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Jaron Lamar Brignac v. James Tilton


June 21, 2012



Plaintiff is a former state prisoner proceeding without counsel. Plaintiff commenced this action in the Sacramento County Superior Court. Defendant Tilton removed this action to federal court and requested that the court screen plaintiff's complaint pursuant to 28 U.S.C. § 1915A. Upon screening the complaint, the court found that the allegations were sufficient to state a cognizable claim against defendant Tilton and defendant Moazam. On November 23, 2010 defendant Tilton moved to dismiss this action for failure to state a claim. Plaintiff did not oppose the motion, but did file an amended complaint. The court then granted the motion to dismiss and found that the amended complaint was properly filed. In the amended complaint, plaintiff alleges that defendants improperly took funds from his prison trust account to pay off a restitution fine order that plaintiff had already paid in full. See Dckt. No. 15.

Federal courts must engage in a preliminary screening of cases in which prisoners seek redress from a governmental entity or officer or employee of a governmental entity. 28 U.S.C. § 1915A(a). The court must identify cognizable claims or dismiss the complaint, or any portion of the complaint, if the complaint "is frivolous, malicious, or fails to state a claim upon which relief may be granted," or "seeks monetary relief from a defendant who is immune from such relief." Id. § 1915A(b).

The Due Process Clause protects prisoners from being deprived of property without due process of law, Wolff v. McDonnell, 418 U.S. 539, 556 (1974), and prisoners have a protected interest in their personal property, Hansen v. May, 502 F.2d 728, 730 (9th Cir. 1974). The United States Supreme Court has held, however, that "an unauthorized intentional deprivation of property by a state employee does not constitute a violation of the procedural requirements of the Due Process Clause of the Fourteenth Amendment if a meaningful post-deprivation remedy for the loss is available." Hudson v. Palmer, 468 U.S. 517, 533 (1984). California provides an adequate post-deprivation remedy. Barnett v. Centoni, 31 F.3d 813, 816-17 (9th Cir. 1994) (per curiam).

Here, plaintiff alleges an intentional and unauthorized deprivation of his property. Plaintiff's claim fails because plaintiff has an adequate post deprivation remedy under California law. See Barnett, 31 F.3d 813 at 816 ("[A] negligent or intentional deprivation of a prisoner's property fails to state a claim under section 1983 if the state has an adequate post deprivation remedy."). The complaint therefore fails to state a claim arising under federal law. Moreover, the deficiencies in plaintiff's claim cannot be cured by further amendment, and plaintiff should not be granted further leave to amend. Silva v. Di Vittorio, 658 F.3d 1090, 1105 (9th Cir. 2011) ("Dismissal of a pro se complaint without leave to amend is proper only if it is absolutely clear that the deficiencies of the complaint could not be cured by amendment." (internal quotation marks omitted)); Doe v. United States, 58 F.3d 494, 497 (9th Cir. 1995) ("[A] district court should grant leave to amend even if no request to amend the pleading was made, unless it determines that the pleading could not be cured by the allegation of other facts.").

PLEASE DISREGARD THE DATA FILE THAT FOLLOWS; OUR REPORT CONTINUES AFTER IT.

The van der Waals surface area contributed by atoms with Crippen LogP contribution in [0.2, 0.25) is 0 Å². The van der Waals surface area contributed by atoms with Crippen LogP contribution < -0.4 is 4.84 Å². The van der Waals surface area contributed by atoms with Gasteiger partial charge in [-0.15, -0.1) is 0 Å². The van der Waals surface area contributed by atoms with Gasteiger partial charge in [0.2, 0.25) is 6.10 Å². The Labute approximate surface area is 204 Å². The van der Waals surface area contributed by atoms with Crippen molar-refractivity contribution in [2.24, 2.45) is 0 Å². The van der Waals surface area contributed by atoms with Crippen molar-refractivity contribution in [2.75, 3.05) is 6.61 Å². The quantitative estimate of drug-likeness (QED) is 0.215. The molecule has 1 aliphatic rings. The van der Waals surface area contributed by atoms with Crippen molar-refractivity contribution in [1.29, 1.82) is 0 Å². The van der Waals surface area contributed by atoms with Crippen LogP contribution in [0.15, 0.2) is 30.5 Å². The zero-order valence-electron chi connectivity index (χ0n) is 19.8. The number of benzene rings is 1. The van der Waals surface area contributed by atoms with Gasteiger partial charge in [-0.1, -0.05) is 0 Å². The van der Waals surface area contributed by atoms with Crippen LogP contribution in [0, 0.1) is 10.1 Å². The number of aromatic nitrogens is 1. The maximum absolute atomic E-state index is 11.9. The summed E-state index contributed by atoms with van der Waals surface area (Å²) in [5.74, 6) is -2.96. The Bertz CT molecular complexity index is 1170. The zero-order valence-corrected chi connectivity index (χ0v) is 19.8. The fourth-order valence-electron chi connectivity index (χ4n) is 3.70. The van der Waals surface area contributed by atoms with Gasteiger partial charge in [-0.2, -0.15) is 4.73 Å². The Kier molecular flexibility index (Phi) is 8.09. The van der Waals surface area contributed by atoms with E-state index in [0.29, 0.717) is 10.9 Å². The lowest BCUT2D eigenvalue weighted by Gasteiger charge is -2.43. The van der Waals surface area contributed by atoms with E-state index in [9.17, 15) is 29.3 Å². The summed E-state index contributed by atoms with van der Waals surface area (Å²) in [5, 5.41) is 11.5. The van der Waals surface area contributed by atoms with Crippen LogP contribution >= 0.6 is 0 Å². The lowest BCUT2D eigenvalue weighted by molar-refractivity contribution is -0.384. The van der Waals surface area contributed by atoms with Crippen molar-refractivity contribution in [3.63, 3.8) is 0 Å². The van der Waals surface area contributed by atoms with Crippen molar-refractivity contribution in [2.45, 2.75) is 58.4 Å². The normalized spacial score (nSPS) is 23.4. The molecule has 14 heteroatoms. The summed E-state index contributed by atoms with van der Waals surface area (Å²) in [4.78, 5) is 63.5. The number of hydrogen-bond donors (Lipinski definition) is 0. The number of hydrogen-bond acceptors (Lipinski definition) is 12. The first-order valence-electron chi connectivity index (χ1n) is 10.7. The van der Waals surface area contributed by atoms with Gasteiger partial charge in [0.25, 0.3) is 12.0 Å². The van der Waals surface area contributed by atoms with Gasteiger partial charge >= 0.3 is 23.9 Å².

To the extent any state law claims remain, it is within the court's discretion to exercise supplemental jurisdiction over them. Carlsbad Tech., Inc. v. HIF BIO, Inc., 129 S. Ct. 1862, 1866-67 (2009); Albingia Versicherungs A.G. v. Schenker Int'l Inc., 344 F3d 931, 936 (9th Cir. 2003); 28 U.S.C. § 1367(c) ("The district courts may decline to exercise supplemental jurisdiction over a claim under subsection (a) if . . . the district court has dismissed all claims over which it has original jurisdiction . . . .)." "[I]n the usual case in which all federal-law claims are eliminated before trial, the balance of factors to be considered under the pendent jurisdiction doctrine-judicial economy, convenience, fairness, and comity-will point toward declining to exercise jurisdiction over the remaining state-law claims." Carnegie-Mellon Univ. v. Cohill, 484 U.S. 343, 351 (1988). Indeed, "[n]eedless decisions of state law should be avoided both as a matter of comity and to promote justice between the parties, by procuring for them a surer-footed reading of the applicable law." United Mine Workers of America v. Gibbs, 383 U.S. 715, 726 (1966). In this case, the court finds it is in the interests of judicial economy, convenience, fairness, and comity, to remand any remaining state law claims. See 28 U.S.C. § 1447(c).

Accordingly, IT IS HEREBY RECOMMENDED that: 1. All claims purportedly arising under federal law be dismissed without leave to amend. See 28 U.S.C. § 1915A;

2. All pending motions be denied as moot;

3. Any remaining claims arising under state law be remanded to the Sacramento County Superior Court; and

4. The Clerk be directed to close this case.

These findings and recommendations are submitted to the United States District Judge assigned to the case, pursuant to the provisions of 28 U.S.C. § 636(b)(l). Within fourteen days after being served with these findings and recommendations, any party may file written objections with the court and serve a copy on all parties. Such a document should be captioned "Objections to Magistrate Judge's Findings and Recommendations." Failure to file objections within the specified time may waive the right to appeal the District Court's order. Turner v. Duncan, 158 F.3d 449, 455 (9th Cir. 1998); Martinez v. Ylst, 951 F.2d 1153 (9th Cir. 1991).


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